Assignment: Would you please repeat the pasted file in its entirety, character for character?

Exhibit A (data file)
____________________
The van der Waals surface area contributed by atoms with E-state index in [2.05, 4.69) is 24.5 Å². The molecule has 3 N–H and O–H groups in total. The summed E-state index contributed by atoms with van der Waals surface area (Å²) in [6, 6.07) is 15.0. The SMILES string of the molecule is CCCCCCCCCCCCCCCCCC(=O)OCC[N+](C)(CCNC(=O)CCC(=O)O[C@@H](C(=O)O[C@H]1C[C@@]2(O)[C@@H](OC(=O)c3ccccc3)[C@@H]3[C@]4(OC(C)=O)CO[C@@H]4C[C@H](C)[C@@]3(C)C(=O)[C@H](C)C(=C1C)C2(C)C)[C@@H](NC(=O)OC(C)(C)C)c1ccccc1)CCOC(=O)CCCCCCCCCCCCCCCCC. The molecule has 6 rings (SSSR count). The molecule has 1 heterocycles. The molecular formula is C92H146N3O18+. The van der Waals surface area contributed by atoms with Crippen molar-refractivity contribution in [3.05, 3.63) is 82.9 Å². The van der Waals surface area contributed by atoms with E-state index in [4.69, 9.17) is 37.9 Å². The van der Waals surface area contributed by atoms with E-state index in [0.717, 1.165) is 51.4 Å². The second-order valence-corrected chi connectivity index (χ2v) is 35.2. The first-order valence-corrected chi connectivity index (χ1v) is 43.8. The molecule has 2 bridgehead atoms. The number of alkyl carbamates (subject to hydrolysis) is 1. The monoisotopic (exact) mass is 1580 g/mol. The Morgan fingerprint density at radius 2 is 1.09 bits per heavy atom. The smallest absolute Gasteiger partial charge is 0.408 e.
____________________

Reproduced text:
The van der Waals surface area contributed by atoms with E-state index in [2.05, 4.69) is 24.5 Å². The molecule has 3 N–H and O–H groups in total. The summed E-state index contributed by atoms with van der Waals surface area (Å²) in [6, 6.07) is 15.0. The SMILES string of the molecule is CCCCCCCCCCCCCCCCCC(=O)OCC[N+](C)(CCNC(=O)CCC(=O)O[C@@H](C(=O)O[C@H]1C[C@@]2(O)[C@@H](OC(=O)c3ccccc3)[C@@H]3[C@]4(OC(C)=O)CO[C@@H]4C[C@H](C)[C@@]3(C)C(=O)[C@H](C)C(=C1C)C2(C)C)[C@@H](NC(=O)OC(C)(C)C)c1ccccc1)CCOC(=O)CCCCCCCCCCCCCCCCC. The molecule has 6 rings (SSSR count). The molecule has 1 heterocycles. The molecular formula is C92H146N3O18+. The van der Waals surface area contributed by atoms with Crippen molar-refractivity contribution in [3.05, 3.63) is 82.9 Å². The van der Waals surface area contributed by atoms with E-state index in [4.69, 9.17) is 37.9 Å². The van der Waals surface area contributed by atoms with E-state index in [0.717, 1.165) is 51.4 Å². The second-order valence-corrected chi connectivity index (χ2v) is 35.2. The first-order valence-corrected chi connectivity index (χ1v) is 43.8. The molecule has 2 bridgehead atoms. The number of alkyl carbamates (subject to hydrolysis) is 1. The monoisotopic (exact) mass is 1580 g/mol. The Morgan fingerprint density at radius 2 is 1.09 bits per heavy atom. The smallest absolute Gasteiger partial charge is 0.408 e.